Tomato Bread

November 1, 2018

 

Recipe excerpted from Spain © 2018, Emily Lycopolus. Recipe

and images by DL Acken reprinted with the permission of Touch

Wood Editions.  

 

About Tomato Bread Pan con Tomate

 

The simplest of dishes somehow always ends up being the most

delicious. It’s generally believed that this Catalonian dish was

originally created to liven up stale bread and use up extra-juicy

tomatoes.

 

A special bread called pan de cristal (literally, crystal bread),

has extra-airy pockets for more tomato-soaking-up potential,

and tomatoes specifically grown for the express purpose of

rubbing  onto freshly toasted bread, are traditionally used in

Catalonia, where it goes by the name pa amb tomàquet.

 

Ingredients, Serves Four

 

The ingredient list is very small, so do use the best ingredients

you can: homegrown or market-fresh tomatoes at the peak of

ripeness, fresh bakery bread (I like a hearty sourdough for this),

and the best extra virgin olive oil you can find (try Picual for a

dish to remember!).

 

4 large slices (each 3/4–1 inch thick) bread, or square ciabatta

buns

4 Tbsp robust extra virgin olive oil

4 fresh Roma tomatoes, halved

sea salt

Keep the leftover tomato skins to add to vegetable stock for

extra flavor and a touch of color.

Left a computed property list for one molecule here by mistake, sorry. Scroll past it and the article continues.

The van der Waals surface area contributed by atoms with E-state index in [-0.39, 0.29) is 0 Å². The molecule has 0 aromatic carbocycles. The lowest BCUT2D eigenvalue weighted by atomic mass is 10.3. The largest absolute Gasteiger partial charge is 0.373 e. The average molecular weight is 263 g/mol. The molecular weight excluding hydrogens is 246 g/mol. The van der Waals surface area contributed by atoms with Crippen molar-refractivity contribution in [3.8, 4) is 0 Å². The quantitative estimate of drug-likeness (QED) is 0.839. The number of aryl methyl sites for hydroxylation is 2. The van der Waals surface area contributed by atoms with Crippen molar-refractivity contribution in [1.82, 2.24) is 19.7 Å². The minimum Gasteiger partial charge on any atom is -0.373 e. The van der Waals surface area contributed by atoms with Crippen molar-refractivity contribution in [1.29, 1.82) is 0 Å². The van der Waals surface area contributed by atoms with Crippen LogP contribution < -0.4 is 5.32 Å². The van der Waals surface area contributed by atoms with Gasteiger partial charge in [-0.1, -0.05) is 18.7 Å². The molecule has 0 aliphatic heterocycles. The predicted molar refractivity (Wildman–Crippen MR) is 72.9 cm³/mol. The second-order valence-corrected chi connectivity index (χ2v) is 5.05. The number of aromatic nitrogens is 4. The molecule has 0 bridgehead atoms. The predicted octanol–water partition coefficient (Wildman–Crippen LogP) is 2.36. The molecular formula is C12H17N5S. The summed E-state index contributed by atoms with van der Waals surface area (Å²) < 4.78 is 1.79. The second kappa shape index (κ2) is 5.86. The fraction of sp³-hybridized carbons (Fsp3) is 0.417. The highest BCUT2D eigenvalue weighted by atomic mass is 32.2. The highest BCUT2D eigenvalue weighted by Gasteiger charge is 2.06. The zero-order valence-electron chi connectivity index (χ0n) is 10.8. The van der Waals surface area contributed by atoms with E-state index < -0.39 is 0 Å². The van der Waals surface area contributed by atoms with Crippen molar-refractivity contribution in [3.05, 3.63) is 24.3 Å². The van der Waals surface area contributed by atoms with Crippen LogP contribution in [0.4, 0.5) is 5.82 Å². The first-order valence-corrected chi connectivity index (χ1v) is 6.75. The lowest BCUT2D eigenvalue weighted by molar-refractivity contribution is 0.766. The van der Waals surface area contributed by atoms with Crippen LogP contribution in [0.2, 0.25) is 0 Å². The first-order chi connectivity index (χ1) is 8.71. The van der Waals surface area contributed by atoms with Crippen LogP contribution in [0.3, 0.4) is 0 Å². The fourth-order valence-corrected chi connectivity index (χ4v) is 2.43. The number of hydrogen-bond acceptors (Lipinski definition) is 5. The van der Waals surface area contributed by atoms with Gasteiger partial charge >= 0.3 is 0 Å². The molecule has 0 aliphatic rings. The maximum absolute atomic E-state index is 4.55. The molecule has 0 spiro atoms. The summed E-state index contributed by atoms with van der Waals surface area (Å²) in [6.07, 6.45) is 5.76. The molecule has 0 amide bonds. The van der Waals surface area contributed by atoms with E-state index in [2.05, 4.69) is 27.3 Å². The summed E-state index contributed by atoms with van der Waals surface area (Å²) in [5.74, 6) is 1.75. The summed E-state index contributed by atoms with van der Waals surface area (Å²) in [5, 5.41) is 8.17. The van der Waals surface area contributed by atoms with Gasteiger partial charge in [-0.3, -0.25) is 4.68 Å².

There’s much debate over whether the tomato should be cut

in half and rubbed on the bread directly or grated, spooned

onto the bread, and then rubbed in.

 

To make everyone happy, I put a basket of freshly toasted

bread, whole tomatoes, olive oil, sea salt, and a paring knife

on the table so everyone can make their own. If I’m feeling

adventurous, I’ll add a bottle of Sherry vinegar and a few

cloves of garlic to the table and let people play with different

flavor combinations.

 

Preheat the broiler or grill.

 

Slice the bread or buns in half, toast well on each side, and

drizzle each piece with 1/2 Tbsp of olive oil while they’re hot.

Rub a tomato half onto each piece, ensuring you get all the

way to the edges, squishing as much flesh as you can into

the toasted bread.

 

Sprinkle with sea salt and enjoy immediately.

 

For more of Emily's recipes from Spain click HERE

 

 

 


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